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I believe that the purge line bolt with a hole in it is located at the TOP of the cooling system

Is it located before or after the thermostat. I'm not sure how the N* cools. - or even how a purge line works.

I am saying the air needs to get past the thermostat and flow to the highest point (radiator cap), where after approx 16 psi, the cap will release the excess pressure (and release the air). the water pump will suck the water in from the bottom hose & cool the engine, so the excess air on top will not affect cooling.

If someeone with a minor leaking HG, will the purge line expell the air on it's own, or would the bolt need to be opened manually?

Air would get past the stat when it opens no? Air will rise to the highest point of the cooling system, that being the bolt with a hole in it, and then it will be pushed out into the tank.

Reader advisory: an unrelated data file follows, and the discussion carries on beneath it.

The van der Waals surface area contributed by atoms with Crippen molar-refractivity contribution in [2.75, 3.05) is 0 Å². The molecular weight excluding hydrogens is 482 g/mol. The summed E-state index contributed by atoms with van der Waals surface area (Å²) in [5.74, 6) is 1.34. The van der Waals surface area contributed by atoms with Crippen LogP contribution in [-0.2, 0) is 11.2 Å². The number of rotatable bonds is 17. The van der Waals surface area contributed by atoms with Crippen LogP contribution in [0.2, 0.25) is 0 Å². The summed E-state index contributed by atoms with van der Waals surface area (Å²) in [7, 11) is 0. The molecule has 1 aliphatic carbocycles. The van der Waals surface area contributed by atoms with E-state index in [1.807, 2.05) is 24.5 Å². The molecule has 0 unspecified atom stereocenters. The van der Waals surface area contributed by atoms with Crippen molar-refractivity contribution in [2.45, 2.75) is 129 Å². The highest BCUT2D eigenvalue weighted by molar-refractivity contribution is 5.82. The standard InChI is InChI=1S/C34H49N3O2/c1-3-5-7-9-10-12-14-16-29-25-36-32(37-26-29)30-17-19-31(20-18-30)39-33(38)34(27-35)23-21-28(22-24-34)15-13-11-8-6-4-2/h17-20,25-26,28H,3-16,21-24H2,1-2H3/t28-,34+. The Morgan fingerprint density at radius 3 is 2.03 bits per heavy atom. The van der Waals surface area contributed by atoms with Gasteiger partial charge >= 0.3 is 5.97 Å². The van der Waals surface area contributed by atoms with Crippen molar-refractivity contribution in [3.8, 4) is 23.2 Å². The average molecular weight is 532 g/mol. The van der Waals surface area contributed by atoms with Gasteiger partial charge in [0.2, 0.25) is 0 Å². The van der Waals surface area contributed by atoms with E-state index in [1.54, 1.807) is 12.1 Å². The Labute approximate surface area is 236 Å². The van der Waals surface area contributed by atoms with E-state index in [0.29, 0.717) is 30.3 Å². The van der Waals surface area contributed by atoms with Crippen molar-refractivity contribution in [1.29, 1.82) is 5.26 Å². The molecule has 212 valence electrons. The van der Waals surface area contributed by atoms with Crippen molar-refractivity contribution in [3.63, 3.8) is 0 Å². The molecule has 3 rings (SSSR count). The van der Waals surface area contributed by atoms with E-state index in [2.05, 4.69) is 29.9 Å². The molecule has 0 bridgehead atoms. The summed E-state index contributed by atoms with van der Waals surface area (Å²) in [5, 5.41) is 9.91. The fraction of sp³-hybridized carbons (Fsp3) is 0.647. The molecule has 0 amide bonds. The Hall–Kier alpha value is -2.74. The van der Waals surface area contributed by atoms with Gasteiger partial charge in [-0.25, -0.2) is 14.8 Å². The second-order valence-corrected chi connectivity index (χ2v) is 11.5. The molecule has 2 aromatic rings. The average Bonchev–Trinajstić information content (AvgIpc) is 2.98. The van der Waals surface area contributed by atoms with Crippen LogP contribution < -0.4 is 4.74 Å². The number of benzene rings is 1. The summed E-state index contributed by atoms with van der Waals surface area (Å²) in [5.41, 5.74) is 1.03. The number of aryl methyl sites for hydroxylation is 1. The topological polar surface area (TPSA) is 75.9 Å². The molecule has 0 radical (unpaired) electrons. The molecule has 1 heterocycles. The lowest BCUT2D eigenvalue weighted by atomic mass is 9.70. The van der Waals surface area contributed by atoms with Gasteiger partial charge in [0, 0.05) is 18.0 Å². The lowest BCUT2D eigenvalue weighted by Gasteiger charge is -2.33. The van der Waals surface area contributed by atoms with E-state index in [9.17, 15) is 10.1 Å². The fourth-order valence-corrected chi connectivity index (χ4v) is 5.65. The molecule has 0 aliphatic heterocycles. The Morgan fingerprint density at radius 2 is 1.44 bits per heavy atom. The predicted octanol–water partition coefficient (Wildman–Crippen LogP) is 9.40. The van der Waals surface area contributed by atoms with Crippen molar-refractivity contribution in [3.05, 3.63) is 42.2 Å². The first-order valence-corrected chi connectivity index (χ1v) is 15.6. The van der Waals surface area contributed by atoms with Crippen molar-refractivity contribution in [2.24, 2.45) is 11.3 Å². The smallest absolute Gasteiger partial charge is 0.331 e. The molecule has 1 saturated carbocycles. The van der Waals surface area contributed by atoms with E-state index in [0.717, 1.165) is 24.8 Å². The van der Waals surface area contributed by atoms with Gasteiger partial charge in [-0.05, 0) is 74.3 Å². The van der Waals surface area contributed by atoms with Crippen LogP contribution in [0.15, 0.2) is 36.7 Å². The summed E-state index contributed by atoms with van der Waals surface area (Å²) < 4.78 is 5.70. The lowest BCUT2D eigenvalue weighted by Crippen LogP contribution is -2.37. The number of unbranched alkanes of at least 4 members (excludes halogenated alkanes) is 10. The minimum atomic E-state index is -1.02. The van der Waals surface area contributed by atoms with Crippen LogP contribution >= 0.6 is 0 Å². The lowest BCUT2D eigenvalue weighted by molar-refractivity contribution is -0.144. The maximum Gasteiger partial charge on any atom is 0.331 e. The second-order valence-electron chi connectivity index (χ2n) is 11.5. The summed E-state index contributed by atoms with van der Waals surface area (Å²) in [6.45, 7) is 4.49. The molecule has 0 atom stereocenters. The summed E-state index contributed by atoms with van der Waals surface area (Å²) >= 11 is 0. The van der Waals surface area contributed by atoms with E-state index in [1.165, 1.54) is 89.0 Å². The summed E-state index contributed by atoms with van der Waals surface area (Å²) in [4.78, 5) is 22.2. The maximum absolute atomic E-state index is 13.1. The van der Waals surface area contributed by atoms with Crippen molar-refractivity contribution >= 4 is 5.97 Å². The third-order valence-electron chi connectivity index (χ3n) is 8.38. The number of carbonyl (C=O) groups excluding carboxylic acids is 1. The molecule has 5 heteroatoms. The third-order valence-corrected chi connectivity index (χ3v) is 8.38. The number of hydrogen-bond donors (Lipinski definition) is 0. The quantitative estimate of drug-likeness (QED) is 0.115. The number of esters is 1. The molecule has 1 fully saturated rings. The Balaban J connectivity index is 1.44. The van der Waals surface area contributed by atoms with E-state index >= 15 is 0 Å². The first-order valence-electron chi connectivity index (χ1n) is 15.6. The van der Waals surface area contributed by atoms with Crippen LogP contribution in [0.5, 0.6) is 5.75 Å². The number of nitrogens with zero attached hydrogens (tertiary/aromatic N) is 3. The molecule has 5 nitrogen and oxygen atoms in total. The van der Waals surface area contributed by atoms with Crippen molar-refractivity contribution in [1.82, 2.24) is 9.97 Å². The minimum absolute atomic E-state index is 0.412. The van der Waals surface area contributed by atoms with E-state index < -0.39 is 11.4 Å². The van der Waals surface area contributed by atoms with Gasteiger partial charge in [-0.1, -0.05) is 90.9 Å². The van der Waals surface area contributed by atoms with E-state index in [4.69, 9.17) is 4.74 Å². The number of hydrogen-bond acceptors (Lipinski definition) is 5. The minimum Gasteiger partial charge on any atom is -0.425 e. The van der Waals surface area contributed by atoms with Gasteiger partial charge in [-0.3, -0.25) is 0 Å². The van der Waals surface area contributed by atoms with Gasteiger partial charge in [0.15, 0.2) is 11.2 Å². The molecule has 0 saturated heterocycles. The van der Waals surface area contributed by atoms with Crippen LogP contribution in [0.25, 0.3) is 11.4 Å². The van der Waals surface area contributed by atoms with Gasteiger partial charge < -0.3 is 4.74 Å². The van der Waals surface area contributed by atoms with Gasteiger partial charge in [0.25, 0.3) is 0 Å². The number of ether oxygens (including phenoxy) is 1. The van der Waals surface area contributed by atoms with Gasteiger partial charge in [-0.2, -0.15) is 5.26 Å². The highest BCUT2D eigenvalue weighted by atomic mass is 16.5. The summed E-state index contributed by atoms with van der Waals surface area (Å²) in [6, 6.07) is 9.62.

Keep in mind that air rises and it will get to the high point in the system, which is the bolt with a hole in it.

The head gasket leak is leaking super heated gases into the cooling system, that is the biggest problem, the heat, not necessarily the gases. Getting the gases out is insignificant once the head gasket is breeched

Yes, that's what we are saying. air passes thru the tstat when it opens - but once it closes, air will no longer gets past it. I believe the bolt hole is after the tstat - or in a position where it is not directly above the tstat. On early stages, it is really not "super heated gas, but just a few bubbles of hot gas that immediately gets cooled by the coolant. The problem is that it never allows the tstat to open, thus becoming hot gas along with super heated coolant. If the tstat had a way to keep that little bit of air flowing up top, it should be OK.

I have read people saying "when I make sharp right turns the car cools down" - it's not a mystery at all, it is just the hot coolant splashing up opening the tstat enough to get the air up & out.

Also, once the system is allowed to get hot & stay hot & pressurized, the gases have a tougher time getting into the coolant passages.